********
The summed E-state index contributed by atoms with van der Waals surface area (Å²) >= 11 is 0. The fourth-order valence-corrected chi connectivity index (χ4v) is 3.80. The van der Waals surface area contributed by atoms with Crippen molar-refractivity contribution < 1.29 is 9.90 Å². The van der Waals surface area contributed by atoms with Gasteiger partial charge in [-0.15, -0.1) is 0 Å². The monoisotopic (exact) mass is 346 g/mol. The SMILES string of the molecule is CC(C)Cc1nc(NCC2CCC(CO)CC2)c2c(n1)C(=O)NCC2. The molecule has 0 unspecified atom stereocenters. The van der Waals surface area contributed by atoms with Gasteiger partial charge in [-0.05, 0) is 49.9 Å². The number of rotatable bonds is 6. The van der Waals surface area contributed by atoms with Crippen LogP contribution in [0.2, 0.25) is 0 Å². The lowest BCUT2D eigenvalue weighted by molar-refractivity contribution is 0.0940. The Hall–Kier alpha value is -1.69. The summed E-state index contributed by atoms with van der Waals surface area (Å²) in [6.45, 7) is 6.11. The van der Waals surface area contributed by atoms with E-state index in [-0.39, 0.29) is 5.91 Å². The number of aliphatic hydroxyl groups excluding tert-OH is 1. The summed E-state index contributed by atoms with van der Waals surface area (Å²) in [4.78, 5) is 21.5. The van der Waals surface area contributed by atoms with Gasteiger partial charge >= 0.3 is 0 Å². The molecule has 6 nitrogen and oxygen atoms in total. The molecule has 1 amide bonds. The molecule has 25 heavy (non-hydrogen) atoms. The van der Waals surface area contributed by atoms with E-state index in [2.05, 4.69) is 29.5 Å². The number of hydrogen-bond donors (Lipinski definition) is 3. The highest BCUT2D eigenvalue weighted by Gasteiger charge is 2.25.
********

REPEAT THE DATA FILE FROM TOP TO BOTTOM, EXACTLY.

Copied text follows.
The summed E-state index contributed by atoms with van der Waals surface area (Å²) >= 11 is 0. The fourth-order valence-corrected chi connectivity index (χ4v) is 3.80. The van der Waals surface area contributed by atoms with Crippen molar-refractivity contribution < 1.29 is 9.90 Å². The van der Waals surface area contributed by atoms with Gasteiger partial charge in [-0.15, -0.1) is 0 Å². The monoisotopic (exact) mass is 346 g/mol. The SMILES string of the molecule is CC(C)Cc1nc(NCC2CCC(CO)CC2)c2c(n1)C(=O)NCC2. The molecule has 0 unspecified atom stereocenters. The van der Waals surface area contributed by atoms with Gasteiger partial charge in [-0.05, 0) is 49.9 Å². The number of rotatable bonds is 6. The van der Waals surface area contributed by atoms with Crippen LogP contribution in [0.2, 0.25) is 0 Å². The lowest BCUT2D eigenvalue weighted by molar-refractivity contribution is 0.0940. The Hall–Kier alpha value is -1.69. The summed E-state index contributed by atoms with van der Waals surface area (Å²) in [6.45, 7) is 6.11. The van der Waals surface area contributed by atoms with E-state index in [-0.39, 0.29) is 5.91 Å². The number of aliphatic hydroxyl groups excluding tert-OH is 1. The summed E-state index contributed by atoms with van der Waals surface area (Å²) in [4.78, 5) is 21.5. The van der Waals surface area contributed by atoms with Gasteiger partial charge >= 0.3 is 0 Å². The molecule has 6 nitrogen and oxygen atoms in total. The molecule has 1 amide bonds. The molecule has 25 heavy (non-hydrogen) atoms. The van der Waals surface area contributed by atoms with E-state index in [2.05, 4.69) is 29.5 Å². The number of hydrogen-bond donors (Lipinski definition) is 3. The highest BCUT2D eigenvalue weighted by Gasteiger charge is 2.25.